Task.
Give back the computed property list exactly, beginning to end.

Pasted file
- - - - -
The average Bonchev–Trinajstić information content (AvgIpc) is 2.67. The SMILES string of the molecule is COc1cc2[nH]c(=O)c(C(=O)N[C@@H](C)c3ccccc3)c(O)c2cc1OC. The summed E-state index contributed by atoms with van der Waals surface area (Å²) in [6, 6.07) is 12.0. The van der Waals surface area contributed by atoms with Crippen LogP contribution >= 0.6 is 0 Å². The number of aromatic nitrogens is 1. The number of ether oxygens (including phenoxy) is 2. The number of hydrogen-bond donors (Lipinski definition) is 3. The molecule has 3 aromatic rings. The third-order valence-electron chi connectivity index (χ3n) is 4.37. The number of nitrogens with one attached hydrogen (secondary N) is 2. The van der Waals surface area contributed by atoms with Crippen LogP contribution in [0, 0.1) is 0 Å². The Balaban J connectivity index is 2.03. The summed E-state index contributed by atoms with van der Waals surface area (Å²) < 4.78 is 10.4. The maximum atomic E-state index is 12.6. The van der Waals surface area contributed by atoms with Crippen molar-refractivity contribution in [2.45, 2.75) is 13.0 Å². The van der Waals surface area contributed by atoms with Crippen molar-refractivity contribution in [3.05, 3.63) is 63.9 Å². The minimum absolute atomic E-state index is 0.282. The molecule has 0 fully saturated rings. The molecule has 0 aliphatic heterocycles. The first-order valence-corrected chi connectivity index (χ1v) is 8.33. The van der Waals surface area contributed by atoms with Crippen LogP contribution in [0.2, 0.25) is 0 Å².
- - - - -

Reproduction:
The average Bonchev–Trinajstić information content (AvgIpc) is 2.67. The SMILES string of the molecule is COc1cc2[nH]c(=O)c(C(=O)N[C@@H](C)c3ccccc3)c(O)c2cc1OC. The summed E-state index contributed by atoms with van der Waals surface area (Å²) in [6, 6.07) is 12.0. The van der Waals surface area contributed by atoms with Crippen LogP contribution >= 0.6 is 0 Å². The number of aromatic nitrogens is 1. The number of ether oxygens (including phenoxy) is 2. The number of hydrogen-bond donors (Lipinski definition) is 3. The molecule has 3 aromatic rings. The third-order valence-electron chi connectivity index (χ3n) is 4.37. The number of nitrogens with one attached hydrogen (secondary N) is 2. The van der Waals surface area contributed by atoms with Crippen LogP contribution in [0, 0.1) is 0 Å². The Balaban J connectivity index is 2.03. The summed E-state index contributed by atoms with van der Waals surface area (Å²) < 4.78 is 10.4. The maximum atomic E-state index is 12.6. The van der Waals surface area contributed by atoms with Crippen molar-refractivity contribution in [2.45, 2.75) is 13.0 Å². The van der Waals surface area contributed by atoms with Crippen molar-refractivity contribution in [3.05, 3.63) is 63.9 Å². The minimum absolute atomic E-state index is 0.282. The molecule has 0 fully saturated rings. The molecule has 0 aliphatic heterocycles. The first-order valence-corrected chi connectivity index (χ1v) is 8.33. The van der Waals surface area contributed by atoms with Crippen LogP contribution in [0.2, 0.25) is 0 Å².